Twofish's Blog

January 13, 2007

Wow!!!! Energy and preindustrial societies

Filed under: Career, economics, energy, finance, massachusetts institute of technology — twofish @ 8:30 pm

Every now and then some powerful ideas collide.  I was just at the Houston for a luncheon on the MIT energy initiative and which meant that I couldn’t read the new books from Amazon until today.  So I’m reading the “Qing Formation in World Historical Time” and then I get to page 279 in a article that Jack Goldstone writes and then suddenly…..

 The ulimate bottleneck in preindustrial economies was quite simple.  It lay not in land or other raw materials but in energy.  Given sufficient energy, land could be enriched by irrigation, and applications of distantly produced fertilizers, fibers could be imported and economically worked into finished products, grain could be harvested and threshed with far less manpower, bricks and other construction materials could be cheaply fired and moved, construction and transportation bottlenecks could be overcome.  Whenever breakthroughs in energy use occurred – in wind or water power, in peat or coal or charcoal or coke – gains generally followed.

The got me thinking, there are three elements in the world

  • matter
  • energy
  • information

And matter, energy, and information both exist in

  • time
  • space

This gets back to thermodynamics and finance.  There are some very basic physical connections between time, energy and information, and information is connected to money in a market economy, because money is the means by which information travels between different points.

January 12, 2007

Nyah!!!! Nyah!!!! Nyah!!!!

Filed under: massachusetts institute of technology, personal — twofish @ 4:47 am

From Carly Simon:

You’re so vain
You probably think this song is about you
You’re so vain
I’ll bet you think this song is about you
Don’t you? Don’t you?

From Annie Get Your Gun:

Anything you can do,
I can do better.
I can do anything
Better than you.

No, you can’t.
Yes, I can. No, you can’t.
Yes, I can. No, you can’t.
Yes, I can,
Yes, I can!

Anything you can be
I can be greater.
Sooner or later,
I’m greater than you.

No, you’re not. Yes, I am.
No, you’re not. Yes, I am.
No, you’re NOT!. Yes, I am.
Yes, I am!


Any school where you went, I could be master.
I could be master much faster than you.
Can you spell.
No I can’t.
Can you add.
No I can’t.
Can you teach.
Yes I can, yes I can.

Notes on MIT Energy Initiative

Filed under: energy, politics, wikipedia — twofish @ 4:14 am

I’ve posted some notes on a talk about the MIT Energy Initiative on Wikiversity

January 1, 2007

Notes on the NPCSC Decision on the Property Law

Filed under: china, finance, law — twofish @ 2:54 am

This is an interesting political formula that illustrates some curious
interactions between economics and the law.  The basic economic dispute is
over whether or not privatization is essential for China to develop an
efficient corporate infrastructure (I’d argue that it isn’t,  Yasheng Huang
is one of the people that argue very strongly otherwise.)

By using the formula that “market subjects are equal” what the NPCSC is
basically doing is letting the market decide the dispute.  If it *is* the
case that private ownership is required for efficient corporations then what
will happen is that private corporations will out compete state owned ones,
and lacking state favoritism, corporations will be pushed to privatize.  On
the other hand, if you believe that private ownership *isn’t* required for
efficient corporations, then what will happen is that the state-owned sector
will be able to hold its own against private corporations (and it’s my belief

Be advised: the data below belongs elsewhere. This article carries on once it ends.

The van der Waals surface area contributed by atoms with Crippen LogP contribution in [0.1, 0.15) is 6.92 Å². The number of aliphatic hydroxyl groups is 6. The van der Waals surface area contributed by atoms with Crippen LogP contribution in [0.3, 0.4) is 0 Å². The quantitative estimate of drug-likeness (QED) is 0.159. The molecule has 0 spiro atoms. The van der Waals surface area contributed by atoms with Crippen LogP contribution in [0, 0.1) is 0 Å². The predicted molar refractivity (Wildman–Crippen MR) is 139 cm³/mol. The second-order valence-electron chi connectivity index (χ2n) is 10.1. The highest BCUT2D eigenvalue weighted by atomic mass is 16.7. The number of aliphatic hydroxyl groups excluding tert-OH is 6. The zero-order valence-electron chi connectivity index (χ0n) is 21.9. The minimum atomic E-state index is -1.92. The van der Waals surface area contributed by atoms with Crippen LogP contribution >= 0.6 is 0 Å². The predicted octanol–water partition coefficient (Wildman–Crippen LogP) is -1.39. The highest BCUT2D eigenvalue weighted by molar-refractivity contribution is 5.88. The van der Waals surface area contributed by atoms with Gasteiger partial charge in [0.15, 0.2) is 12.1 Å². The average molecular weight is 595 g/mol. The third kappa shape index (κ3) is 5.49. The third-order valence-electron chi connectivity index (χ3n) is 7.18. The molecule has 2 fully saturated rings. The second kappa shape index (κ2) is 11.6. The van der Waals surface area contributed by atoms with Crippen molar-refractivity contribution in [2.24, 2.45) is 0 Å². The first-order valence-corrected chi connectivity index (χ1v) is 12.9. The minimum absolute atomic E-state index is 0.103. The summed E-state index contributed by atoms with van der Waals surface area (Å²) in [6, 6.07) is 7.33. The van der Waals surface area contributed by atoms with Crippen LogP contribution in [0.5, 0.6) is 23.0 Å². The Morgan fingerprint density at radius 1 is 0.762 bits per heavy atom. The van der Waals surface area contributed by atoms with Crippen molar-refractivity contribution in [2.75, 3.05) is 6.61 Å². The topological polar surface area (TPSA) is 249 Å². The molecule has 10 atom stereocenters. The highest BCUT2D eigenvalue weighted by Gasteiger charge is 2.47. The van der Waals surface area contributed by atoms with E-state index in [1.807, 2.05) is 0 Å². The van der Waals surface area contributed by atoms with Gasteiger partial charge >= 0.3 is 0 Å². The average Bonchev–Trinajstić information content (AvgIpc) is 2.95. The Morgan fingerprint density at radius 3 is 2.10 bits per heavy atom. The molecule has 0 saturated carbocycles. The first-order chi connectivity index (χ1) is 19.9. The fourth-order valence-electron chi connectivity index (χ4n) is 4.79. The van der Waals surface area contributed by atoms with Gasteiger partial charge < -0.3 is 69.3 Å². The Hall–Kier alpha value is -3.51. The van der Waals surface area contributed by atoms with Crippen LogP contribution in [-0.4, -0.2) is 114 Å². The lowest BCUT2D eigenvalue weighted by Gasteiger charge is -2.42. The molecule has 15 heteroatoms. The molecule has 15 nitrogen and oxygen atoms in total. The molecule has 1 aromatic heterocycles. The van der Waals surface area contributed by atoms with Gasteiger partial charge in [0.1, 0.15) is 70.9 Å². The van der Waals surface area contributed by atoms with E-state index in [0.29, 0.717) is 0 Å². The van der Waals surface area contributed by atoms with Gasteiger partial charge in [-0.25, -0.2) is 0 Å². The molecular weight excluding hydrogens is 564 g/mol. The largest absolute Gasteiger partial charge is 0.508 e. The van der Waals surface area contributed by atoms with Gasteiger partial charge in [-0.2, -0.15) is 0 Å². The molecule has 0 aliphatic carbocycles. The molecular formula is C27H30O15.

that the latter will be true).

There are three interesting implications of the idea of “market equality.”

1) First, there are very strong reasons for state-owned enterprises to support
the idea of market equality.  Although, market equality means that SOE’s
don’t get subsidies, it also means that SOE’s also have reasons not to put up
with state interference in management activities, and I suspect that many
SOE’s will use the idea of “market equality” to argue against state
restrictions which they will argue will put them at a disadvantage with
respect to private enterprises.

2) If things are equal, then they can in principle be interchangable, and I
think that the future of Chinese corporations is that they will become
hybrids with mixed private and public capital.  The contrast here is with
foreign and domestic capital which aren’t “equal” which creates an entire
body of law which regulates and restricts how foreign and domestic capital
can be combined.  The “equality” of private and public capital means that the
combinations of private and public will be decided on a case by case basis
with no restrictions and no body of law regulating how they can be mixed,
which I think will create some pretty diverse legal and ownership structures.
This can be thought of as the “hundred flowers” system of Chinese corporate

3) Finally, since there does now seem to be a consensus in favor of “market
equality” the next set of screaming will be to determine what is
exactly “equal.”  It’s not hard to come up with dozens of scenarios where
there is legitimate disagreement over whether or not a situation respects
market equality.

The last point is particularly significant for Chinese constitutional and
legal development.  Once a (rather vague) principle has been stated, there is
now the need for a mechanism to determine how it works in a specific
situation,  I’ve been doing a lot of reading on the history of US corporate
and securities law, and the striking thing about it is how passive Congress
has been, and how the major decisions and laws come out of case law from the
Courts and SEC actions.  Securities Exchange Act of 1934 section 10(b) (one
paragraph) gives rise to SEC Rule 10(b)-5 (three paragraphs) which gives rise
the the entire structure of US Securities Law.

It will be interesting to see how this process occurs in the PRC.  The two
models that I can see is that there will eventually be something in the NPCSC